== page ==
Decision : Not upheld
Decision date : 27 Aug 2021
The Ombudsman's final decision:
Summary: We discontinued our investigation. The Council considered Miss C’s complaint and made recommendations. Further investigation is unlikely to achieve a different outcome.
- Miss C complains about two assessments carried out in 2019 and 2020. She says the assessments contained inaccurate information, missed other important information out and were biased and unbalanced.
- She also complains about the decision to convene a child protection conference and some of the Councils actions in relation to the conference.
- Miss C says she has suffered distress because of the way the Council has treated her throughout the assessments and conference process.
The Ombudsman’s role and powers
- The Ombudsman investigates complaints about ‘maladministration’ and ‘service failure’, which we call ‘fault’. We must also consider whether any fault has had an adverse impact on the person making the complaint, which we call ‘injustice’. We provide a free service, but must use public money carefully. We do not start or continue an investigation if we decide:
- we could not add to any previous investigation by the organisation; or
- further investigation would not lead to a different outcome.
(Local Government Act 1974, section 24A(6))
- If we are satisfied with a council’s actions or proposed actions, we can complete our investigation and issue a decision statement. (Local Government Act 1974, section 30(1B) and 34H(i), as amended)
How I considered this complaint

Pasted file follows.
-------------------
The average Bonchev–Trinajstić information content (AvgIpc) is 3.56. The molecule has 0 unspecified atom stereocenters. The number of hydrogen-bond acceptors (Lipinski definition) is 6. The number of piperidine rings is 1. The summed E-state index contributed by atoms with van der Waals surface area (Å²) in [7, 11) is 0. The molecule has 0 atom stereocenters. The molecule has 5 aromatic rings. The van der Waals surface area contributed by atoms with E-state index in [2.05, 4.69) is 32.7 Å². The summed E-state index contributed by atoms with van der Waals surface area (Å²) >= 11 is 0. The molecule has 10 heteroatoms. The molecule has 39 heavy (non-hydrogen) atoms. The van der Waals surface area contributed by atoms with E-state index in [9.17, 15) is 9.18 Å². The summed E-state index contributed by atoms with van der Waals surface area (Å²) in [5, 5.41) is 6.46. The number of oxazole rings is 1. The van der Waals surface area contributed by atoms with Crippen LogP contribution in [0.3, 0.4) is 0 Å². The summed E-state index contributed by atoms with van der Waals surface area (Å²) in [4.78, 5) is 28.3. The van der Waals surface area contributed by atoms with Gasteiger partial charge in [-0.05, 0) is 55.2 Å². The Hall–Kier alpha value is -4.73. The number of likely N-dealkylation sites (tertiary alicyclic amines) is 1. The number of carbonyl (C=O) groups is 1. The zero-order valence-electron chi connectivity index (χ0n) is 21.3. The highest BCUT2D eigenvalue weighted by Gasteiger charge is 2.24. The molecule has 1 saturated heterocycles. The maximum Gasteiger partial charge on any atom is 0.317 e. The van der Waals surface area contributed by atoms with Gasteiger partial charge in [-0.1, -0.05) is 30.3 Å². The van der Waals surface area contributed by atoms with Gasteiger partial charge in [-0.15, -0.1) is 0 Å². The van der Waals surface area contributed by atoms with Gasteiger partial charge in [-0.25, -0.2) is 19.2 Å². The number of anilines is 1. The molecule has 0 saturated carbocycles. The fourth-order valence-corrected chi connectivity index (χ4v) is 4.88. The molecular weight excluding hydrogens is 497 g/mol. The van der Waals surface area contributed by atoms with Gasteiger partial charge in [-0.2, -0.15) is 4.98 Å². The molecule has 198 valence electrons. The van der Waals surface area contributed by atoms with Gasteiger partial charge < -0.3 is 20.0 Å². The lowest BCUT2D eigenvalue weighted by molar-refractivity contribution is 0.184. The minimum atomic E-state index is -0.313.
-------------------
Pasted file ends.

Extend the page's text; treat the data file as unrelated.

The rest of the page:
- I spoke to Miss C and considered the information she provided with her complaint. I made enquiries with the Council and considered its response along with relevant law and guidance.
- Miss C and the Council had the opportunity to comment on my draft decision. I carefully considered all the comments I received before making my final decision.
What I found
Law and guidance
Statutory complaints procedure
- The law sets out a three-stage procedure for councils to follow when looking at complaints about children’s social care services. The accompanying statutory guidance, Getting the Best from Complaints, explains councils’ responsibilities in more detail.
- The handling and consideration of complaints consists of three stages:
- Stage 1 - local resolution
- Stage 2 – investigation
- Stage 3 - review panel
- In January 2020 Miss C complained to the Council about assessments and meetings that were part of a child in need process.
- The Council responded using its corporate complaint process. In August 2020 it provided its final response and upheld some parts of Miss C’s complaint. It made recommendations in respect of the issues it identified.
- In September 2020 Miss C complained about the Councils decision to hold a child protection conference. She also complained about the report that was prepared for conference and how the process was managed.
- The Council considered her complaint through its corporate complaint process and provided a final response in March 2021. The Council upheld some of Miss C’s complaint and made further recommendations.
- Miss C was unhappy with the Council’s response to her complaints and complained to the Ombudsman.
- The Council said the complaint was about the assessments and the offer to add an addendum was proportionate. It said the content of the reports is a matter of professional judgement for the social worker.
- Miss C’s core complaint issues stem from the Council’s decisions and actions during its assessment process.
- The Council wrongly used its corporate complaint process instead of the statutory process. However, I have reviewed the complaint investigation and recommendations and I did not have any concerns about the way the investigation was carried out and the recommendations were proportionate.
- I do not think further investigation would achieve a different outcome.
- I discontinued my investigation.
Investigator's decision on behalf of the Ombudsman